Each of the forward legs 24 has a lower section 80, the lower portion of which 81 is angulated to assist in raising the casters up out of the way of a vehicle platform as the cart is thrust into the vehicle as is shown in FIGS. 10 A-E. The upper end of each section 80 is connected by a hinge 82 to an upper section 83 of the forward legs (see also FIG. 8). The upper end of the upper section 83 is secured to a transverse tube 84, the transverse tube 84 being pivoted by means of a bracket 85 to a forward slide 86, the forward slide being slidably and adjustably mounted on the beam 65.
Each hinge 82 is formed by a lower member 89 fixed to the lower section 80 and an upper member 90 integral with the upper section 83, the two members being connected by a hinge pin 91. One of the hinges has a lock consisting of an elongated bar 92 having a central lug 93 pinned at 94 to the upper hinge member 90 for pivotal movement. The lower extremity of the bar 92 has a lug 95 insertable into a hole 96 in lower hinge member 89 to lock the hinges against breaking. A compression spring 97 is secured in a hole 98 in upper hinge member 90 and bears against the upper end of the bar 92 to urge the bar into a locking condition. The hinge is unlocked by the engagement of it by a pin 99 (FIGS. 7 and 8) projecting laterally from a bracket 100 which is pivoted on the transverse rod 52 and operated in a manner to be described below.
The forward legs 24 are braced on each side by a diagonal brace 105 (FIG. 1) pivoted at 106 to the lower section 80 of the forward legs and pivoted at 107 to the transverse rod 53. A U-shaped bail 110 is also pivoted at its upper end to the rod 53 and is engageable at its lower end against a transverse rod 111 fixed to the lower section of the forward legs 24. The forward surface of the bail 110 as well as the forward surface of the legs 24 are covered with nylon strips 113 and 114 to provide anti-friction skids to facilitate the introduction of the cart into a vehicle.
The slide 75 for the brace 72 and the slide 85 for the forward legs 24 may be of the type described in the East patent or may be of the modified type described below with reference to FIGS. 7 and 9. A modified slide 75 secured to the brace 74 at the rearward end of the cart includes a plate slidably secured to a lower flange 121 of the beam 65. A series of spaced pins or abutments 122 are secured to the beam and are engageable by a latch 123 which is pivoted on a pin 124 which is fixed to the slide 75. A spring 125 normally urges the latch in a counterclockwise direction, as viewed in FIG. 7, into latching condition with respect to the pins 122. The latch has an abutment 126 engageable with the pins 122. A cam pin 127 projects vertically from the latch and is engageable by a cam bar 128 which is mounted on the transverse rods 50 and 51 by pins 129, the pins passing through angulated slots 130 in the bar 128. The cam bar 128 has a loose fitting connection by means of a bracket 132 to an operating handle 133 pivoted at 134 to a bracket 135 fixed to the rod 50. When the handle 133 is gripped at 136 and pulled rearwardly in the direction of the arrow 137, the bar is thrust longitudinally toward the left, as viewed in FIGS. 2 and 7. As it moves toward the left, the angulated slots 130 cooperating with the pins 129 cause the cam bar to be moved transversely away from the beam 65. The transverse movement of the bar away from the beam causes the latch, through its pin 127, to swing in a clockwise direction to an unlatching position to permit the slide 75 to move freely with respect to the beam. In this way, the rearward legs are adapted to be freed to swing rearwardly but are also capable of being latched in any one of a number of angulated positions to change the level of the cart, as will be explained below.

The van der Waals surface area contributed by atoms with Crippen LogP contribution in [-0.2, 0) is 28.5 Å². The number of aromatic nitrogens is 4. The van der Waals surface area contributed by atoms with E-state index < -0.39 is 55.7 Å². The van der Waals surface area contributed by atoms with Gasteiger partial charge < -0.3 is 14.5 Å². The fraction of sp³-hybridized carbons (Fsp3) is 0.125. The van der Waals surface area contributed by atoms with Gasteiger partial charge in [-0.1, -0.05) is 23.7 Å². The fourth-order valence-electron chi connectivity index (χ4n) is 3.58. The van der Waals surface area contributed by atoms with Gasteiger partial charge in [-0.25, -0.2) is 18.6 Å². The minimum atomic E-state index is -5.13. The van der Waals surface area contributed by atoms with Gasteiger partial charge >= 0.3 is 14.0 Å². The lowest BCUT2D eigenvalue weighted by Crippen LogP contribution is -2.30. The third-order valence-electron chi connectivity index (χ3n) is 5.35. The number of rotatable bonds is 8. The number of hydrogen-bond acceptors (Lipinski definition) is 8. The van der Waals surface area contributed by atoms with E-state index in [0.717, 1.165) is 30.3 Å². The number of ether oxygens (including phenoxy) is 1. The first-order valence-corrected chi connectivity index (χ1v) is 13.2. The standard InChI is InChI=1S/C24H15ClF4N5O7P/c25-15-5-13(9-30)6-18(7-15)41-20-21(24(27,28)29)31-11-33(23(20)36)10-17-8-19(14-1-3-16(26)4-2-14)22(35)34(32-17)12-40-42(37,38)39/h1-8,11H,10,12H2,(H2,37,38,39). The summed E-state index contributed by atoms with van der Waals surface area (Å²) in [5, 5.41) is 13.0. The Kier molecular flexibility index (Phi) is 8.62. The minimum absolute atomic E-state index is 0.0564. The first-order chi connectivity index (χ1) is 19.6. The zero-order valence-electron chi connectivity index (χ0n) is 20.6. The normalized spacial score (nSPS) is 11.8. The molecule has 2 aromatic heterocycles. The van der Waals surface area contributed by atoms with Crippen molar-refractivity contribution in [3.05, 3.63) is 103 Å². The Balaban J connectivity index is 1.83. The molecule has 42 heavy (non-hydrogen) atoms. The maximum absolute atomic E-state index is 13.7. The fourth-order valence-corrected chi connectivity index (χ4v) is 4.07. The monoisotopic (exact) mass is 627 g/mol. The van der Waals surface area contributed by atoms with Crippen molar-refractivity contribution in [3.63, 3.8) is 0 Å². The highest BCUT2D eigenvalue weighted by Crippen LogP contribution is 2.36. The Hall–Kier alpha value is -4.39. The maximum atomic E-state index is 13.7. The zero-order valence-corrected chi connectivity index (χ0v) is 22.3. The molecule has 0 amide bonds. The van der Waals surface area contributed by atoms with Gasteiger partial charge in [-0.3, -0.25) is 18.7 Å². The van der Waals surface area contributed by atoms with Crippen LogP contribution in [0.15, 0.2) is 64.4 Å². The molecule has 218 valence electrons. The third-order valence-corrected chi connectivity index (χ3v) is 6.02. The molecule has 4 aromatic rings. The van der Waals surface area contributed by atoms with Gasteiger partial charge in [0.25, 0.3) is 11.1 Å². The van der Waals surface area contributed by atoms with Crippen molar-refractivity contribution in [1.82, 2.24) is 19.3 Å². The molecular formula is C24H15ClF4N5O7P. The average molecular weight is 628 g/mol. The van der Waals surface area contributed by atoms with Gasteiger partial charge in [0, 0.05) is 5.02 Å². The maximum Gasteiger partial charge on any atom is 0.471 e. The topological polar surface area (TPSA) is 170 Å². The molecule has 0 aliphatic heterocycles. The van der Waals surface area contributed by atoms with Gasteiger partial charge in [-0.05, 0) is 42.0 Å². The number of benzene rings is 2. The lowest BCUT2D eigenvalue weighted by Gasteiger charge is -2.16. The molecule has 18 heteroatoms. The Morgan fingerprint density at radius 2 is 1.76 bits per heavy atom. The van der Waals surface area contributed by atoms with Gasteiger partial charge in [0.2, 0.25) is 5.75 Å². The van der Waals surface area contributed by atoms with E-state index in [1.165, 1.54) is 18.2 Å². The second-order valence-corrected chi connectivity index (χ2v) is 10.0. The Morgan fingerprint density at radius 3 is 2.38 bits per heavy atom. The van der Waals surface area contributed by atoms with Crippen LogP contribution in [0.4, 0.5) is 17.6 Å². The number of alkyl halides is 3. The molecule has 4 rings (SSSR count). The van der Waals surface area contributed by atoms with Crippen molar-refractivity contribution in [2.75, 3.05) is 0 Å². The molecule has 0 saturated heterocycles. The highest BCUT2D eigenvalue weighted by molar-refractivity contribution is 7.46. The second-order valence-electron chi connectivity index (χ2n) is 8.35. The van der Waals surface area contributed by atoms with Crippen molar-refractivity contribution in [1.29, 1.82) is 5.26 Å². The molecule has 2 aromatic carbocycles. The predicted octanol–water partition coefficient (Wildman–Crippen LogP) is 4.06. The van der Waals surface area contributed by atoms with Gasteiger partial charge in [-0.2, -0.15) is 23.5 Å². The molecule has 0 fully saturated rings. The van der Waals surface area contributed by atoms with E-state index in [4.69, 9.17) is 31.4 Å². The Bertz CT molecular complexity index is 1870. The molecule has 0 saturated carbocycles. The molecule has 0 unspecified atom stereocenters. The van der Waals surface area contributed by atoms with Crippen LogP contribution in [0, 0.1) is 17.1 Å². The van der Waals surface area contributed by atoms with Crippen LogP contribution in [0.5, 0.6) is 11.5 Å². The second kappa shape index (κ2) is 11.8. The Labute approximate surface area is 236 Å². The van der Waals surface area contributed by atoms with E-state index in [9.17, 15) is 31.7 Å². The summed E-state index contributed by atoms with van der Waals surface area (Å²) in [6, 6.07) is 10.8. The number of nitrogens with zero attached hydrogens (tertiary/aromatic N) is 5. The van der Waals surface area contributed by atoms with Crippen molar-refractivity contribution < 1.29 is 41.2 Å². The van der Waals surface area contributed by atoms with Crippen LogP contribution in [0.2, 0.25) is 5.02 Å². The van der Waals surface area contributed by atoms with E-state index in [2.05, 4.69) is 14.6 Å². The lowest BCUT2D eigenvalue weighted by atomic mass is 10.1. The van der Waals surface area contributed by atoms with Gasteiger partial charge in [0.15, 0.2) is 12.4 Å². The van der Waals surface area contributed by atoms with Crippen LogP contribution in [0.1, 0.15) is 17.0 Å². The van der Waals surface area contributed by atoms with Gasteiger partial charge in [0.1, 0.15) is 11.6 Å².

The handle 133 is connected through an elongated strap 140 to the bracket or operator 110 which, as explained above, unlocks the hinge on the forward legs 24. A tension spring 139 secured between the forward end of the strap 140 and the transverse rod 53 urges the strap in a leftward direction, as viewed in FIGS. 2 and 7, which in turn urges the cam bar 128 and the pin 99 to positions in which the latch for slide 75 and the lock bar 92 for the forward leg hinge are in a latched and locked condition respectively. Normally the spacing between the pin 99 and the lock bar 92 is sufficiently great that the pulling of the handle 133 to its full extent will not effect engagement of the pin 99 with the hinge lock bar 92. However, when the weight at the forward end of the cart is removed, as by rolling the auxiliary wheels onto the platform of a vehicle, the upper ends of the forward legs 24 will slide slightly forwardly to close the distance between the lock bar 92 and the pin 99, thereby bringing it into a position to be unlocked by the handle 133. The one operation of the handle 133 will cause the delatching of the slide 75 on the brace for the rear legs and simultaneously the unlocking of the hinge 82 for the forward legs so that the cart can be thrust into a vehicle by an attendant standing at the rear of the cart. That operation, however, cannot occur unless the forward end of the cart is supported.
In the illustrated form of the invention (FIGS. 4, 5, and 6), the slide 86 at the upper end of the forward legs 24 is of the type described in the East patent. There, a slide plate 145 is slidably mounted on the flange 121 of the beam 65. The plate carries a latch 146 which is pivoted to the plate by a pin 147, the latch being urged by a spring 148 to a latched condition with respect to a series of vertical pins 149 mounted on the beam 65. A serrated cam bar 150 is slidable on the beam 65 and is urged by a tension spring 151 connected between the bar and transverse rod 51 to a latched position. The serrated cam bar has teeth which, in the latched position of the bar, free the pins for engagement by the latch 146. In the unlatched position, however, one of the inclined surfaces of the cam bar teeth engages the latch, forcing it away from the pins and blocks access of the latch to the pins, thereby permitting the slide to slide past the pins. As the latch slides past the pins, it produces a clicking sound which the latch and cam bar combination described above for the slide 75 avoids.